- About 170 endangered Caspian seals were found dead on Russia’s Dagestan coast near the city of Makhachkala from May 4-6, with fishing activities most likely to blame.
- People harvest Caspian seals for their skin and even their blubber, which is made into an oil and promoted as a cure for COVID-19 and other respiratory illnesses, according to experts.
- An expert says more than 15,000 Caspian seals are killed each year through fishing activities and then filtered into the wildlife trade.
- With only about 68,000 mature individuals left in the wild, experts say international cooperation by countries bordering the Caspian Sea is urgently needed to protect the imperiled species.
When Viktor Nikiforov heard about the dead Caspian seals along Russia’s Dagestan coast near the city of Makhachkala, he and a group of researchers went to have a look. On the first day, they found 30 seal bodies strewn across the sand. The next day, they discovered even more.
“In three days, we found 170 animals,” Nikiforov, program coordinator for Russia’s Marine Mammals Research Center, told Mongabay in an interview. However, he said this number only accounted for the seals counted between May 4 and 6, and that the actual mortality rate was probably much higher.
The researchers found two seals tangled in fishing nets and ropes, and about 11 others with their skins removed, Nikiforov said.
“They take [the skins] because they use it to produce hats — local hats,” he said.
This mass stranding has rung alarm bells for conservationists working to protect Caspian seals (Pusa caspica), a species listed as endangered by both the IUCN and Russia’s own conservation authority. Since the start of the 20th century, the species has declined by more than 90%, with only an estimated 68,000 mature individuals remaining.
Simon Goodman, an evolutionary biologist at the University of Leeds who has been researching Caspian seals for the past 17 years, said fishing activities such as the illegal poaching of critically endangered sturgeon species are most likely to blame. Based on the prevalence of illegal fishing along Dagestan’s Caspain Sea coast, he said mass seal strandings “happen very regularly.”
“Seals get caught in fishing gear everywhere, and especially in the sort of the gear that’s used in the Caspian [Sea] for sturgeon poaching [which are] these large gill nets,” Goodman told Mongabay in an interview. “And so, wherever in the world you have fisheries using gill nets that overlap with marine mammal habitat, you will always have really high levels of bycatch. These large mesh gill nets are absolutely terrible instruments for catching marine mammals.”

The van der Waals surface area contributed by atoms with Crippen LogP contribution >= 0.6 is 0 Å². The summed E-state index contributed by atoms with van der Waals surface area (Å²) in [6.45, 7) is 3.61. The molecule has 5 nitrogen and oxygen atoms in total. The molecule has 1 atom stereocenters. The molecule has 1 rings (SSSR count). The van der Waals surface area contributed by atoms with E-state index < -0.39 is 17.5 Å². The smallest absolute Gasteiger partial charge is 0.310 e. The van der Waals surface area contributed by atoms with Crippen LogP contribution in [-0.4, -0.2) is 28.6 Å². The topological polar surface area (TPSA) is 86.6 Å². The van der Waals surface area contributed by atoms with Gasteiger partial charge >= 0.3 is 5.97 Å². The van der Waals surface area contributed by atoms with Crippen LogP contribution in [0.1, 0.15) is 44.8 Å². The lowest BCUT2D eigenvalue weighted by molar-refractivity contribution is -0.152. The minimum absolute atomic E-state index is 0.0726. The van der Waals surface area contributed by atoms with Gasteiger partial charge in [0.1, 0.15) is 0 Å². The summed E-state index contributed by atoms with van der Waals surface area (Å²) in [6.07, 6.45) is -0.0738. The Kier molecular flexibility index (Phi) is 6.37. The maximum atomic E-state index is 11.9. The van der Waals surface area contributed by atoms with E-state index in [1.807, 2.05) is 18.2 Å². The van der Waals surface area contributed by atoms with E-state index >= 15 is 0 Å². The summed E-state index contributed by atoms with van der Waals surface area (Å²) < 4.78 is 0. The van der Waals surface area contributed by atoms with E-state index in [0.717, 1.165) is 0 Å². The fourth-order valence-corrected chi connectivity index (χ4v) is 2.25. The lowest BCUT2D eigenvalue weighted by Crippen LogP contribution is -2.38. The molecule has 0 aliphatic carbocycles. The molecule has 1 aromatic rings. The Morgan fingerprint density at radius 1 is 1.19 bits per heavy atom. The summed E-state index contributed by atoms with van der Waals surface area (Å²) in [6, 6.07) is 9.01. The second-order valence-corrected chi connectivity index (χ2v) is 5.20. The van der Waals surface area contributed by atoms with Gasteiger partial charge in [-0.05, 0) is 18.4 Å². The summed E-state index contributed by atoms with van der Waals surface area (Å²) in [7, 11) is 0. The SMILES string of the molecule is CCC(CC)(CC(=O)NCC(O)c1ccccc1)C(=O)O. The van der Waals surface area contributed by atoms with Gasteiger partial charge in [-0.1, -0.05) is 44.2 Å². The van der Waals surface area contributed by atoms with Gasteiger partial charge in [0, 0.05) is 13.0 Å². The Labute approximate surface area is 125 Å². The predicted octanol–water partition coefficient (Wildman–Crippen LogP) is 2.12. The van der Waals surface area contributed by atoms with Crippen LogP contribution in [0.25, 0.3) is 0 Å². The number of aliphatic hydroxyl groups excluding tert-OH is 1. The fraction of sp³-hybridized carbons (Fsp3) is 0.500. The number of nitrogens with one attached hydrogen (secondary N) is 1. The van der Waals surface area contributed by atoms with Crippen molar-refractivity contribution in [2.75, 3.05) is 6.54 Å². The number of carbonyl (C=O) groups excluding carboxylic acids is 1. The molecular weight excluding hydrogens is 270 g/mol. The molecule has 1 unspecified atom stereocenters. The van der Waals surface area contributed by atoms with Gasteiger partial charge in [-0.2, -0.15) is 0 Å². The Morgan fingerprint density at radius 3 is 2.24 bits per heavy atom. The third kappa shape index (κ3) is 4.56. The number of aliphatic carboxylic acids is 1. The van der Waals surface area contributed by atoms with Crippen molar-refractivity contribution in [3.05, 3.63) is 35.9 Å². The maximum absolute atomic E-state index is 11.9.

Nikiforov agreed that fishing is the likely cause of the seal deaths, but added that other factors such as pollution and various climate change pressures could also be playing a part.
This stranding isn’t an isolated incident. In December 2020, authorities reported the deaths of 300 Caspian seals in another mass stranding on the Dagestan coast. However, some conservationists say the total number of deaths was closer to 2,000.
According to Goodman, more than 15,000 endangered Caspian seals are killed by fisheries each year and then filtered into the wildlife trade.
“The skins are used, and also the blubber from the animals is rendered down into oil, and that oil is used as a medicinal tonic,” Goodman said. “It’s kind of a traditional remedy in the region, and it’s used as a cure for all kinds of things, particularly for respiratory diseases.”
During the COVID-19 pandemic, locals are promoting seal oil as a cure for the novel coronavirus, which has led to a surge in demand for the oil, Goodman said.
“There may well be a lot more carcasses that are caught in nets and then just dumped, or they don’t end up in the commodity chain,” he added.
Goodman said these mass strandings raise “lots of warning flags.” Still, scientists need to conduct more research to understand how these mass mortalities would impact the overall Caspian seal population, he added.
“This is something that we should take very seriously and be very concerned about,” he said. “It’s going to make the population less resilient than it would be otherwise to other kinds of conservation issues [such as the] climate warming.”
Nikiforov said better monitoring efforts could help prevent many Caspian seal deaths. However, he said Russia isn’t the only country responsible for protecting Caspian seals. All other Caspian countries through which the seals migrate each year share responsibility, he said, including Azerbaijan, Iran, Kazakhstan and Turkmenistan.
“We should work together in order to solve the problem,” Nikiforov said.
Goodman said establishing adequate protected areas for Caspian seals is a necessary step in conserving the species. This would require international cooperation due to the species’ migratory nature.
“We have all of the knowledge that we need to designate protected areas for Caspian seals, so really it’s in the hands of the governments for the Caspian countries to take action on that, and to put the resources in place to make that happen,” he said.
Another important step, according to Goodman, is reducing human-driven seal deaths due to fishing and wildlife trade. But to do this, he said, the people involved in these activities need to be offered alternative forms of income.
“Again, it’s something that needs the support of the government to facilitate that, and to invest in those communities to help them develop other economic opportunities,” he said. “That’s not just about conservation — it’s actually really important for those communities in general.”
Banner image caption: Caspian seal. Image courtesy of Simon Goodman.
Elizabeth Claire Alberts is a staff writer for Mongabay. Follow her on Twitter @ECAlberts.
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